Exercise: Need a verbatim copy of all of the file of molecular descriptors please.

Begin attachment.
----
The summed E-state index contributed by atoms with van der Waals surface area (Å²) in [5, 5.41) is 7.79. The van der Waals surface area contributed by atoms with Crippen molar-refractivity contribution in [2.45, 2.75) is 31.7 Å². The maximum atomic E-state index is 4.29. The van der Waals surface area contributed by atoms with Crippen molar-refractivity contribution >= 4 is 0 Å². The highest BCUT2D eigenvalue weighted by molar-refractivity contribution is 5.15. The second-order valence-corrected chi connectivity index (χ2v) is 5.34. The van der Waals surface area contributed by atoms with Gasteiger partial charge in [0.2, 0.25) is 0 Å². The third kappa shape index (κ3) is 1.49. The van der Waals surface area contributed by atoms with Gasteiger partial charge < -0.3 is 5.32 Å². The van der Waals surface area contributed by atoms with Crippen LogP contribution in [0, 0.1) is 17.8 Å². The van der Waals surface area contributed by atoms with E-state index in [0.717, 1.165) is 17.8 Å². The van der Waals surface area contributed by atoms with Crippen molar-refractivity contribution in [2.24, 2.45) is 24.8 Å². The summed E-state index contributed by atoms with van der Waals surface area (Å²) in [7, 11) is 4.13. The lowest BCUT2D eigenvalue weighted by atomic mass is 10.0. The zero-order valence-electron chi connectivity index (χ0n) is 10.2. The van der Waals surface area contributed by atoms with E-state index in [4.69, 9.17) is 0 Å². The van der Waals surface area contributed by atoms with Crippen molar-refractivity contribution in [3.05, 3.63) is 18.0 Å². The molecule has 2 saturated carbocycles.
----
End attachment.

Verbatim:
The summed E-state index contributed by atoms with van der Waals surface area (Å²) in [5, 5.41) is 7.79. The van der Waals surface area contributed by atoms with Crippen molar-refractivity contribution in [2.45, 2.75) is 31.7 Å². The maximum atomic E-state index is 4.29. The van der Waals surface area contributed by atoms with Crippen molar-refractivity contribution >= 4 is 0 Å². The highest BCUT2D eigenvalue weighted by molar-refractivity contribution is 5.15. The second-order valence-corrected chi connectivity index (χ2v) is 5.34. The van der Waals surface area contributed by atoms with Gasteiger partial charge in [0.2, 0.25) is 0 Å². The third kappa shape index (κ3) is 1.49. The van der Waals surface area contributed by atoms with Gasteiger partial charge < -0.3 is 5.32 Å². The van der Waals surface area contributed by atoms with Crippen LogP contribution in [0, 0.1) is 17.8 Å². The van der Waals surface area contributed by atoms with E-state index in [0.717, 1.165) is 17.8 Å². The van der Waals surface area contributed by atoms with Crippen molar-refractivity contribution in [2.24, 2.45) is 24.8 Å². The summed E-state index contributed by atoms with van der Waals surface area (Å²) in [7, 11) is 4.13. The lowest BCUT2D eigenvalue weighted by atomic mass is 10.0. The zero-order valence-electron chi connectivity index (χ0n) is 10.2. The van der Waals surface area contributed by atoms with E-state index in [4.69, 9.17) is 0 Å². The van der Waals surface area contributed by atoms with Crippen molar-refractivity contribution in [3.05, 3.63) is 18.0 Å². The molecule has 2 saturated carbocycles.